Sociologists, anthropologists, and even economists, such as Malcolm Gladwell (“The Tipping Point”), have studied the 150 phenomenon. Gladwell asserts that the optimal number of individuals in a society that someone can have real social relationships with is 150. That is the economic perspective. It is, however, quite consistent with the social and anthropological perspective which comes from British anthropologist Robin Dunbar. Dunbar explains that sustainable inter-relationships for the human species are governed by our capacity for long-term memory. Long-term memory is a direct function of our brain size, which in turn limits group size, somewhere in the ballpark of…you guessed it, 150!
We can see the Rule of 150 operating in spheres that long pre-date the Industrial Revolution. It surfaces in late stone age farming villages, religious groupings such as the Hutterites, who share similarities with the Amish and Mennonites, and Roman army units. Beyond 150, there are hierarchical and structural issues that start to dictate rules and a degree of formality that depersonalizes the human experience.
For marketing practitioners, the question is, “What does the Rule of 150 have to do with me and my business?” The answer: “Everything.” If you are involved in social media management, take note. A 2011 study on Twitter users found that the 150 number applies to social networks. (Goncalves, B., Perra, N., Vespignani, A. (2011-05-28)."Modeling Users' Activity on Twitter Networks: Validation of Dunbar's Number"). Social media program developers need to know the size of users’ social networks in order to be efficient in technological delivery and support. From a user point of view, you may very well have thousands of ‘friends’ on Facebook, but those are not real ‘friends’; they are socially dispersed ‘acquaintances’, relatively few of whom you actually connect with on a regular basis. This number includes past colleagues such as high school friends with whom a person would want to reacquaint oneself if they met again (Wikipedia).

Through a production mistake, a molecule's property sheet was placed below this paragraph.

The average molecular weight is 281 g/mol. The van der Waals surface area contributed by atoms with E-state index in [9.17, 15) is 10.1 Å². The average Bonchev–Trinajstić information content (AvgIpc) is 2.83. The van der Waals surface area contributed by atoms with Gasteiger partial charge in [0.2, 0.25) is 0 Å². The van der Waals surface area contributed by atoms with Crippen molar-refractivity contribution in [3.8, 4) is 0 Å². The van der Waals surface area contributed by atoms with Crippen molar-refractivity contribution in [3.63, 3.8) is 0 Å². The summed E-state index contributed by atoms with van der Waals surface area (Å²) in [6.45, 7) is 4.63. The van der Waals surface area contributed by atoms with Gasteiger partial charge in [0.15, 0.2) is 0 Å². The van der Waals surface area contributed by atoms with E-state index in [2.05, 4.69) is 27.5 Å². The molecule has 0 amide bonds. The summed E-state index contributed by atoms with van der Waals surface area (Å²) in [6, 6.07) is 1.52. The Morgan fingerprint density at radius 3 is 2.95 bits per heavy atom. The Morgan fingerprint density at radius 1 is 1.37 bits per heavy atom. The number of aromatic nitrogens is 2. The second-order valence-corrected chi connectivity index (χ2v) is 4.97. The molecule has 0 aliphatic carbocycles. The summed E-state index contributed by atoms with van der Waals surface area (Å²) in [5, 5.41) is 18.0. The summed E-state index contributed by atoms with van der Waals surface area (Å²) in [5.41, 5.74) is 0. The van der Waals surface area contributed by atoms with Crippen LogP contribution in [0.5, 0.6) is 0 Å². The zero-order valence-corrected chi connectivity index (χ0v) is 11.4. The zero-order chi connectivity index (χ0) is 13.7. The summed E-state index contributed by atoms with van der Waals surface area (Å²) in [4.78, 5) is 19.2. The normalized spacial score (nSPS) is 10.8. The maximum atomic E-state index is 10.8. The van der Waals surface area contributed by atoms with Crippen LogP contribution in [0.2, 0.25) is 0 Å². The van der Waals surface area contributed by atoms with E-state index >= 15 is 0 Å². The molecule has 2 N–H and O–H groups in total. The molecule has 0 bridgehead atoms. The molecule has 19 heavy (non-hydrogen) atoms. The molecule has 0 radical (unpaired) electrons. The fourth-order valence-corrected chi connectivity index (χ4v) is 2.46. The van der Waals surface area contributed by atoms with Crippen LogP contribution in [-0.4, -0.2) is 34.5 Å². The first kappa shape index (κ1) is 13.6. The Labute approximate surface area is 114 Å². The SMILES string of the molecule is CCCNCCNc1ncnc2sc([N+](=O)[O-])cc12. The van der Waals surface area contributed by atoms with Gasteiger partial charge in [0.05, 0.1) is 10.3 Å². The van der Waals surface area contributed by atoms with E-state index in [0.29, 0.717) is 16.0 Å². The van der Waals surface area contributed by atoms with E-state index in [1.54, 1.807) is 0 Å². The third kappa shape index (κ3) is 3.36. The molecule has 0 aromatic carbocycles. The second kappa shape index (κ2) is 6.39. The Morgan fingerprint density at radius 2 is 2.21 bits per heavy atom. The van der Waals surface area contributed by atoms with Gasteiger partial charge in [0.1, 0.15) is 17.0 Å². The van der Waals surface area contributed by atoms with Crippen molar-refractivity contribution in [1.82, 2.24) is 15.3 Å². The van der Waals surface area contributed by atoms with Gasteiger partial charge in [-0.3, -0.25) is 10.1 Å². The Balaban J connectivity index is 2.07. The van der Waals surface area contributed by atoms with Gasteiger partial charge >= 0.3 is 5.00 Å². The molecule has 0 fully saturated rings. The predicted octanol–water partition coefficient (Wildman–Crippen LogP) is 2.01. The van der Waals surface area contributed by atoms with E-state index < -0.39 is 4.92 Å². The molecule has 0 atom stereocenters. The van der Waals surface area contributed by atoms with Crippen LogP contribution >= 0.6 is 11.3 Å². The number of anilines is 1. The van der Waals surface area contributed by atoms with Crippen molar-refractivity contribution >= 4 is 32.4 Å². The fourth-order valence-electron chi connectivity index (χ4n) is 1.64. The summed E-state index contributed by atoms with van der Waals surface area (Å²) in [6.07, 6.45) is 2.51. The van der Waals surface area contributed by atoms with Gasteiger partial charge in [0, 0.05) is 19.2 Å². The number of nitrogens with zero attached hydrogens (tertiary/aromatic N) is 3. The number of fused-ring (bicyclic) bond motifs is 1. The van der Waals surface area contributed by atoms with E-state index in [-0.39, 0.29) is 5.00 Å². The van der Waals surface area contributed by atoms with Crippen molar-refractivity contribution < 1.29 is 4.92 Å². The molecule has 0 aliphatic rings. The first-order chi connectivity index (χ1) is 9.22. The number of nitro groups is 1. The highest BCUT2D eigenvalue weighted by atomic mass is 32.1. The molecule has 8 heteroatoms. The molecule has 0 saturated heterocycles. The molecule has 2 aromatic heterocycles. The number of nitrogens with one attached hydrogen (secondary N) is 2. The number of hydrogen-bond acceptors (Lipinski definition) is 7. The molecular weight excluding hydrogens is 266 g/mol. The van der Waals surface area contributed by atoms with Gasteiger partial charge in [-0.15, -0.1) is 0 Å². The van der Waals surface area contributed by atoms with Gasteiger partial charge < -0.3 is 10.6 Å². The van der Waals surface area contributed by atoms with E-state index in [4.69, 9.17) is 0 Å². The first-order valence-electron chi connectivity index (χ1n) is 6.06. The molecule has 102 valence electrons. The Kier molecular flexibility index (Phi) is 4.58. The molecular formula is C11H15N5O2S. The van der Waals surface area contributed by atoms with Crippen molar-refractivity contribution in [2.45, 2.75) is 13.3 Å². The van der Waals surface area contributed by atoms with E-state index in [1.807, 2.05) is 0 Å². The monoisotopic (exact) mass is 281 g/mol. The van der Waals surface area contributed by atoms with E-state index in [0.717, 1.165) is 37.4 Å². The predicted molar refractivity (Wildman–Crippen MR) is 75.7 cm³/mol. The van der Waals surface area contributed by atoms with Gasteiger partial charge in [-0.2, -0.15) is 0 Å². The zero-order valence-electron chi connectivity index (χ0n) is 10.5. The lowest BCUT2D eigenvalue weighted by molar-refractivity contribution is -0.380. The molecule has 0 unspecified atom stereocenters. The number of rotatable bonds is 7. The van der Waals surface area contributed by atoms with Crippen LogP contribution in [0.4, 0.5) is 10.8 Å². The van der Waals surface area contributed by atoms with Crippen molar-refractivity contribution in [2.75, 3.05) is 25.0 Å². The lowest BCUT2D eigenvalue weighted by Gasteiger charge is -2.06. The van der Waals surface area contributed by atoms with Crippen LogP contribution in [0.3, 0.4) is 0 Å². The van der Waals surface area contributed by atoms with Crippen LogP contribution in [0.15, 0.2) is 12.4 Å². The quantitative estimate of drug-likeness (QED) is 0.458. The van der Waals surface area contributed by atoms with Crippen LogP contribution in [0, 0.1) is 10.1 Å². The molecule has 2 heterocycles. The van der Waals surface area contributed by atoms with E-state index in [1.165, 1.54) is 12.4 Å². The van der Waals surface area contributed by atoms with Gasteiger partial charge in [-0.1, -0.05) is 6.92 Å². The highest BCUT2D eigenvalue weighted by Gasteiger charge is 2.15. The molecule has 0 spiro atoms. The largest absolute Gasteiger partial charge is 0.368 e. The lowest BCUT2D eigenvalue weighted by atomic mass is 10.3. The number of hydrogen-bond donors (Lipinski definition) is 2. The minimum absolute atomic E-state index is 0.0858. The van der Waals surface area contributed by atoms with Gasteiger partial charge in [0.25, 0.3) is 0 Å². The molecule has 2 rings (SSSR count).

This is why Facebook allows its users to create smaller, separate sub-groups that make one’s social connections more manageable. Social media managers can take a tip from this sub-grouping feature by precisely tailoring and targeting messages for specific audience segments. It keeps the connection personable and relevant, the keys to successful customer relationship management. So, remember to speak with your customers as you would your real friend. They are not one in a million, they are one in one fifty!
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